The model met with reasonable success its first three years. However, since Ford basically defined the "personal luxury" niche, they believed they could also reshape it.[4] As a result of their own surveys, Ford decided the Thunderbird should gain two seats[4] and a permanent hardtop, changes they considered to be refinements of the personal luxury idea even if the car which emerged was considerably less personal than its two-seat forerunner.[4] Only one American car occupied the target marketplace, the Studebaker Golden Hawk, a highly styled two-door performance hardtop in the GT tradition.

The bulkier, four-seat 1958 Thunderbird which emerged, arrayed with comfort features and weighed down with styling gimmicks, nevertheless found tremendous success, outselling any of its predecessors. Its merely above-average performance and mediocre handling proved no daunt: the marketplace had spoken. The Continental Mark II of 1956 and 1957 was also a personal luxury coupe of the time, sold through Lincoln dealers.

The personal luxury market expands

The four-seat Thunderbird's sales increases, but the other American auto manufacturers were inexplicably slow to react. Four years into the larger-sized design, GM's Pontiac finally offered the 1962 Grand Prix and Buick its Wildcat, but neither was an attempt to fully replicate the Thunderbird "luxury" and unique design formula.

The breakthrough was 1963, Buick serving up a true "personal luxury car" with its well-received Riviera and Studebaker with the powerful and futuristic Avanti. Where the Grand Prix and Wildcat were little more than trim variations on standard full-size sedans, the Riviera was a striking new design squarely aimed at the four-place sports coupe marketplace,[5] while the Avanti offered near-GT styling and performance in an American-built car. The Thunderbird had competition.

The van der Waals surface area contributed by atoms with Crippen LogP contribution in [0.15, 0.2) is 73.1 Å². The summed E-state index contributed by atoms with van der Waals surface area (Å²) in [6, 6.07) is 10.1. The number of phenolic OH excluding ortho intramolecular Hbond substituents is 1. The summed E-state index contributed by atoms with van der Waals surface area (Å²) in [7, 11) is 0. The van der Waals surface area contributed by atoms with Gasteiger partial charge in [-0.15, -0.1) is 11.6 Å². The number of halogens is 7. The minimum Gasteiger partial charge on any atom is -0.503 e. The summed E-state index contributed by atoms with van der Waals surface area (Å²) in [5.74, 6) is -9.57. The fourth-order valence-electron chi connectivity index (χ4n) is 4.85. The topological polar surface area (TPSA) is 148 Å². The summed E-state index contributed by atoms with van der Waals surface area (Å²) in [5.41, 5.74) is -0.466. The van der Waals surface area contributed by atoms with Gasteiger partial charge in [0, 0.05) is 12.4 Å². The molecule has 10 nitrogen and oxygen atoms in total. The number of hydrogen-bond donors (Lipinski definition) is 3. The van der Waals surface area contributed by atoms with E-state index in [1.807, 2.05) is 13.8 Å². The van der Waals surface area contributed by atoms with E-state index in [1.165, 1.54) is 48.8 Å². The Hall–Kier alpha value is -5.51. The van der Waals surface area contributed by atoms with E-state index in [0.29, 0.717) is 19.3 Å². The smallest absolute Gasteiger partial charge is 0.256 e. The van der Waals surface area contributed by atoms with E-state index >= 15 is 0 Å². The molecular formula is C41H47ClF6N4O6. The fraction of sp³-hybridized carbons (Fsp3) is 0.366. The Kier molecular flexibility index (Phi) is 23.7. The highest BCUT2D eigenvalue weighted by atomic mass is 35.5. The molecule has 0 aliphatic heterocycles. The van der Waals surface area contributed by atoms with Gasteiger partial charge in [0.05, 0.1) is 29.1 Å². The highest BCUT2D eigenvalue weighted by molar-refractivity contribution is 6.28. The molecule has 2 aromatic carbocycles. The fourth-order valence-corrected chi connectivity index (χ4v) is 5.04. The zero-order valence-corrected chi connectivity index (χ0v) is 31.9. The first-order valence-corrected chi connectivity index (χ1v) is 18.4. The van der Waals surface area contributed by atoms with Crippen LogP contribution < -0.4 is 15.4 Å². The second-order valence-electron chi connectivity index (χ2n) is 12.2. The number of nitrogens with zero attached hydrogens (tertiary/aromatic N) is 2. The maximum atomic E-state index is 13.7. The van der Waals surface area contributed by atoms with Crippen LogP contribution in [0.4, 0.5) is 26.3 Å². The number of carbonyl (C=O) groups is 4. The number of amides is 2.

Within three years GM's Oldsmobile had rolled out an ahead of its time front-wheel drive Toronado and Cadillac reintroduced its exclusive Eldorado as a long-nose, short-tail 2+2 design. With so many "entries in the personal-luxury-car class" ... "to meet this competition, Thunderbird, long predominant in the field", was "sharply restyled and has added a four-door model for the first time."[6] Other personal luxury car influenced "sports" models such as Dodge's Charger and American Motors' Marlin,[6] both full-sized fastbacks based on an intermediate platform, as well as the Mercury Cougar, made their appearance.

In Europe, smaller-bodied and more expensive models such as the BMW CS coupes, Citroën SM, and second-generation Mercedes SL roadsters aimed at the personal luxury car market. Some began to join Mercedes as imports available in America.